RogerBW's Blog

Private Angelo, Eric Linklater 11 June 2014

In a tale that begins with the Italian armistice of 1943, the reluctant soldier Angelo bounces around war-torn Italy, serially drafted into one army after another. He is a very poor soldier. If only he had the dono di coraggio.

Linklater began writing this novel in Rome in 1944, and one suspects that much of it is drawn from either his own experience or stories from the front lines. I have previously read his The Wind on the Moon, written for children, and some of the same whimsy is here: of course Angelo will be helplessly carried away aboard an ox. Of course his patron the Count will be declared dead after his execution is bungled, and thus dispossessed of his house in Rome. Of course Angelo, while fleeing from the German Army and looking for a place to hide, will end up being adopted by some chaps from the LRDG or a similarly macho outfit.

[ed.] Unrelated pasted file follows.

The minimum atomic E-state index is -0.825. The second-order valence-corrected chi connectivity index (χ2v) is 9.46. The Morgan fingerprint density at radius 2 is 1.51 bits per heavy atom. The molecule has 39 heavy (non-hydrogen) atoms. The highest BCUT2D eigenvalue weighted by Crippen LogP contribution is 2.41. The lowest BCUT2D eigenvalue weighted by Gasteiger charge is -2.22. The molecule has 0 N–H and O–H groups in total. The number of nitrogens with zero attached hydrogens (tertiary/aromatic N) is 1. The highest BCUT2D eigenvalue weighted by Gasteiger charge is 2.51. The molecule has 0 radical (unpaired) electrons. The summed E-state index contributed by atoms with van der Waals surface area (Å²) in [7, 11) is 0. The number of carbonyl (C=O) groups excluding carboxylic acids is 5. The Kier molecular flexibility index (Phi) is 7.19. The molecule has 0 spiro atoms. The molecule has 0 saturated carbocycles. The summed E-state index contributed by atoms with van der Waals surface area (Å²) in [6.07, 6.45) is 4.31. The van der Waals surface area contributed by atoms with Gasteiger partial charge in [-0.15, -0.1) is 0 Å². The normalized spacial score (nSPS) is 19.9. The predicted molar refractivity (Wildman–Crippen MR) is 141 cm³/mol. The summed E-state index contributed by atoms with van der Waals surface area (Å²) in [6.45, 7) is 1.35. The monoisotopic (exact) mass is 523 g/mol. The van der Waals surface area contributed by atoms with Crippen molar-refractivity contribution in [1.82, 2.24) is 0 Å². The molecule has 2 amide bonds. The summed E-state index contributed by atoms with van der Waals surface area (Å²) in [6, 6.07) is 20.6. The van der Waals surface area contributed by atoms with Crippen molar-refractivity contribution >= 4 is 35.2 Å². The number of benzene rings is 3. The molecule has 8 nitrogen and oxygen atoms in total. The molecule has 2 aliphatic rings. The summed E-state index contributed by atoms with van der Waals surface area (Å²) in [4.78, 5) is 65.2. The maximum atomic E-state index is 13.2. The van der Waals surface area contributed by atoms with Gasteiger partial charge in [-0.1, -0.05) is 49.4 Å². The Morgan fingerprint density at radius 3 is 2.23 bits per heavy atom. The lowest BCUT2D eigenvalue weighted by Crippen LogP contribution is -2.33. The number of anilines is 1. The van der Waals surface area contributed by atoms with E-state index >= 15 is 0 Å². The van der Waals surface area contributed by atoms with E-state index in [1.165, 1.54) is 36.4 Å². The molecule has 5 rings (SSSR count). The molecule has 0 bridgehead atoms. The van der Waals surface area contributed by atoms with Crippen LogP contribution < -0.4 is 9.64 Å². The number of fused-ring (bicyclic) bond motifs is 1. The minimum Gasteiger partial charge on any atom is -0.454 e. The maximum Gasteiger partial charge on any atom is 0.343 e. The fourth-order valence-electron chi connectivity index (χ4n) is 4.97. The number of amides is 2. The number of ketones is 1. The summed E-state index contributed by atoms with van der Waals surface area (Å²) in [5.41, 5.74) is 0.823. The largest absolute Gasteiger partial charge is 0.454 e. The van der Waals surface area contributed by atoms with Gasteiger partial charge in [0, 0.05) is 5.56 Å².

But this is effectively contrasted with some very dark moments, not just involving people's deaths in the course of the war but showing the utterly wanton destruction that goes along with it. From the Germans, in victory or in defeat, one might expect it: from the Allies, rather less so, but their bombs dropped on Angelo's home village do rather more damage than the Germans had managed before pulling out of it that morning. "I hope you will not liberate us out of existence."

The story is largely a picaresque series of incidents rather than a deliberate progression, but (largely by accident) Angelo does end the book with a wife, a household, and some hope for the future. Other people get the fates that, even if they don't deserve them, they did more or less ask for.

The book's vague on details of date and location, but this feels appropriate: the season is more important than the year, at least while the fighting is still going on and Angelo is marching through whatever the weather can throw at him.

A strange book, but one I'm very glad to have read.

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